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Other family members

Perhaps no additional information is more important than additional family members. Knowing the names of brothers, sisters, cousins, or even the immigrant's mother, can help not only in identifying them in the old country, but also in learning where they came from. If you are forced to search records in the old country, such as a census, knowing who the other relatives were helps to identify family members.

Recently we were looking for an Enoch Powell who arrived in New York in the 1890s. At first we knew little about him but his month and year of birth in Yorkshire, England. The 1881 census of England included a young man who could be the ancestor, but we needed more identification. With more searches in Troy, New York, we located a woman who seemed to be his mother, as well as a possible brother, but Enoch was never connected to them in American records. Finding the apparent mother in the 1900 U.S. census, we noted the brother, as well as the mother's grandchild (with a different surname) living with her. These same three persons, with the right names, relationships, and ages, all appeared in the 1881 census in England with Enoch! Clearly these other family members had been the key to proper identification of the immigrant.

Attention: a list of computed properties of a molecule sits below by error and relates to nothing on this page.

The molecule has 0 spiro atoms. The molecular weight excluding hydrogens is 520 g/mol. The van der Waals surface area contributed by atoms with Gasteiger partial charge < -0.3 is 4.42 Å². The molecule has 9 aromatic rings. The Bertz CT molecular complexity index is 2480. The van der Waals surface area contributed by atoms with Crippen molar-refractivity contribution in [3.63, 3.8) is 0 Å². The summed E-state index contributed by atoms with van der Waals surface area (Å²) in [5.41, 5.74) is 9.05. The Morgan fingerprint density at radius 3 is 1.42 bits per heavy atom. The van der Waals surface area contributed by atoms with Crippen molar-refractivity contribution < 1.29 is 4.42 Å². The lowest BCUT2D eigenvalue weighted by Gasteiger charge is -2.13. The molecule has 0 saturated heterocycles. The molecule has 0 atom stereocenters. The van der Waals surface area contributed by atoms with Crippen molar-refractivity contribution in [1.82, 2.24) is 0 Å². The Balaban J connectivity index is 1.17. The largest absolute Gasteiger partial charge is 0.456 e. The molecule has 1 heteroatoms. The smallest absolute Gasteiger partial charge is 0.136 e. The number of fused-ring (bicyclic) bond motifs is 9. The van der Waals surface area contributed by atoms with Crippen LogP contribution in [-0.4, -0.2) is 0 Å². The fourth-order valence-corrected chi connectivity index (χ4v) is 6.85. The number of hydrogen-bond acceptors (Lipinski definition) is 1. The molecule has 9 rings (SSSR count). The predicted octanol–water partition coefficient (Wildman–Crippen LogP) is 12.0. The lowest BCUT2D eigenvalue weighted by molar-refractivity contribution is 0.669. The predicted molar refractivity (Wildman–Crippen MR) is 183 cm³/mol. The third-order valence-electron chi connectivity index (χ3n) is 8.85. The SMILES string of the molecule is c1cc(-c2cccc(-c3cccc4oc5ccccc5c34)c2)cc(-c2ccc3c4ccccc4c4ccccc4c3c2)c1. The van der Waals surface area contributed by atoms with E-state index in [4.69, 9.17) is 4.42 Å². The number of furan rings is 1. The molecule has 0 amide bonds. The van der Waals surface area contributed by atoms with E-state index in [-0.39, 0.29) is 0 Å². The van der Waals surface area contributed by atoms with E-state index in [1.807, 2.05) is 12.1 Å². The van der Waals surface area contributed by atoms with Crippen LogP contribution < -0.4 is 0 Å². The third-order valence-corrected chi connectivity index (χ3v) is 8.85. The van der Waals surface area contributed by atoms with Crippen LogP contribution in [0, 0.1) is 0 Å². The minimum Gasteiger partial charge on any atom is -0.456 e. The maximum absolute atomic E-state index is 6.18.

Not only can additional family members substitute for a missing father's name, but they also serve as a cross-check that you have found the right family in the old country. In the Croatian example mentioned on the previous page, it was the mother's maiden name (on the immigrant's U.S. documentation) that pointed to, and helped confirm, the correct town of origin.

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